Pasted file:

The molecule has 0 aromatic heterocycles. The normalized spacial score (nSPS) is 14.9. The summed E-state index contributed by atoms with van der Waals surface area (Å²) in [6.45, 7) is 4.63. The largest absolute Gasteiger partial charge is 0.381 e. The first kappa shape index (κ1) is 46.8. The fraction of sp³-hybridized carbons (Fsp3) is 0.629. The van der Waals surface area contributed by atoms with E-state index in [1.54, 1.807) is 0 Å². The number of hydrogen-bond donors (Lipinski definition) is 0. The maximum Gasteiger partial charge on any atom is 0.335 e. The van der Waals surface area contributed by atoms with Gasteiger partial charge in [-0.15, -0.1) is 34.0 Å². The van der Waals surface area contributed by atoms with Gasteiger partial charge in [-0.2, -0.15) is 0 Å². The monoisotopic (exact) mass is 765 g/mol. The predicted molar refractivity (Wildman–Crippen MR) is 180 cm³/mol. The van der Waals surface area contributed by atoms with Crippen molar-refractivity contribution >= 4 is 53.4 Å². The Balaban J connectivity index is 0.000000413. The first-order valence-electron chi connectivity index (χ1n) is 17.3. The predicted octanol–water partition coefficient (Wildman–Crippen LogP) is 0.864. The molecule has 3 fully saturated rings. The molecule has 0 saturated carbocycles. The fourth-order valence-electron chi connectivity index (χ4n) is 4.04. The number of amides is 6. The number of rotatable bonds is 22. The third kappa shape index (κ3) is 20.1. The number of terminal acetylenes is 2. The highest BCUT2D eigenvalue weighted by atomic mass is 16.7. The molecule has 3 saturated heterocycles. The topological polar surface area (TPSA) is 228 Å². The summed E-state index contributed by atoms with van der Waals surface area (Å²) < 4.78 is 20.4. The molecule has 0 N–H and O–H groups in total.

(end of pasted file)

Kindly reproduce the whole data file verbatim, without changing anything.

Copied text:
The molecule has 0 aromatic heterocycles. The normalized spacial score (nSPS) is 14.9. The summed E-state index contributed by atoms with van der Waals surface area (Å²) in [6.45, 7) is 4.63. The largest absolute Gasteiger partial charge is 0.381 e. The first kappa shape index (κ1) is 46.8. The fraction of sp³-hybridized carbons (Fsp3) is 0.629. The van der Waals surface area contributed by atoms with E-state index in [1.54, 1.807) is 0 Å². The number of hydrogen-bond donors (Lipinski definition) is 0. The maximum Gasteiger partial charge on any atom is 0.335 e. The van der Waals surface area contributed by atoms with Gasteiger partial charge in [-0.15, -0.1) is 34.0 Å². The van der Waals surface area contributed by atoms with Gasteiger partial charge in [-0.2, -0.15) is 0 Å². The monoisotopic (exact) mass is 765 g/mol. The predicted molar refractivity (Wildman–Crippen MR) is 180 cm³/mol. The van der Waals surface area contributed by atoms with Crippen molar-refractivity contribution >= 4 is 53.4 Å². The Balaban J connectivity index is 0.000000413. The first-order valence-electron chi connectivity index (χ1n) is 17.3. The predicted octanol–water partition coefficient (Wildman–Crippen LogP) is 0.864. The molecule has 3 fully saturated rings. The molecule has 0 saturated carbocycles. The fourth-order valence-electron chi connectivity index (χ4n) is 4.04. The number of amides is 6. The number of rotatable bonds is 22. The third kappa shape index (κ3) is 20.1. The number of terminal acetylenes is 2. The highest BCUT2D eigenvalue weighted by atomic mass is 16.7. The molecule has 3 saturated heterocycles. The topological polar surface area (TPSA) is 228 Å². The summed E-state index contributed by atoms with van der Waals surface area (Å²) < 4.78 is 20.4. The molecule has 0 N–H and O–H groups in total.